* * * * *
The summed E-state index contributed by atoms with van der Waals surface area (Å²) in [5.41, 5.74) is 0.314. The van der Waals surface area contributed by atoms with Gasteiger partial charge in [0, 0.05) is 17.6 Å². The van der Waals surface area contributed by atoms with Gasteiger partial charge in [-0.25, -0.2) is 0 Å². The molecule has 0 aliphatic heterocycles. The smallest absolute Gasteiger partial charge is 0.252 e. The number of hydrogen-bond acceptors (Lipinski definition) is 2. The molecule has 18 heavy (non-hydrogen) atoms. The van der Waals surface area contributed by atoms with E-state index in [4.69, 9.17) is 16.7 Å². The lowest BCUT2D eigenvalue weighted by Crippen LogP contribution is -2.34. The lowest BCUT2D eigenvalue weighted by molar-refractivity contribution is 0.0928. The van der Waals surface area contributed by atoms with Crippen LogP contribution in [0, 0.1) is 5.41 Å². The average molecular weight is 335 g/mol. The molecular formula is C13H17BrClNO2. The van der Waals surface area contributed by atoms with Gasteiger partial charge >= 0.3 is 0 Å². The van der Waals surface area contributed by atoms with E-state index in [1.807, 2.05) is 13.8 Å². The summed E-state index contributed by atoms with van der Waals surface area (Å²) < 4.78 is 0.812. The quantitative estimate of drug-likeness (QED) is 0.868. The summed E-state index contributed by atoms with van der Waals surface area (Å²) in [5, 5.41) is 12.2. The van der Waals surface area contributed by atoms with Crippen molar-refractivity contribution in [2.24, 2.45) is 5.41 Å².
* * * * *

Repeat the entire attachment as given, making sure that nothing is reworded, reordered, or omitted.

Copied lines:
The summed E-state index contributed by atoms with van der Waals surface area (Å²) in [5.41, 5.74) is 0.314. The van der Waals surface area contributed by atoms with Gasteiger partial charge in [0, 0.05) is 17.6 Å². The van der Waals surface area contributed by atoms with Gasteiger partial charge in [-0.25, -0.2) is 0 Å². The molecule has 0 aliphatic heterocycles. The smallest absolute Gasteiger partial charge is 0.252 e. The number of hydrogen-bond acceptors (Lipinski definition) is 2. The molecule has 18 heavy (non-hydrogen) atoms. The van der Waals surface area contributed by atoms with E-state index in [4.69, 9.17) is 16.7 Å². The lowest BCUT2D eigenvalue weighted by Crippen LogP contribution is -2.34. The lowest BCUT2D eigenvalue weighted by molar-refractivity contribution is 0.0928. The van der Waals surface area contributed by atoms with Crippen LogP contribution in [0, 0.1) is 5.41 Å². The average molecular weight is 335 g/mol. The molecular formula is C13H17BrClNO2. The van der Waals surface area contributed by atoms with Gasteiger partial charge >= 0.3 is 0 Å². The van der Waals surface area contributed by atoms with E-state index in [1.807, 2.05) is 13.8 Å². The summed E-state index contributed by atoms with van der Waals surface area (Å²) < 4.78 is 0.812. The quantitative estimate of drug-likeness (QED) is 0.868. The summed E-state index contributed by atoms with van der Waals surface area (Å²) in [5, 5.41) is 12.2. The van der Waals surface area contributed by atoms with Crippen molar-refractivity contribution in [2.24, 2.45) is 5.41 Å².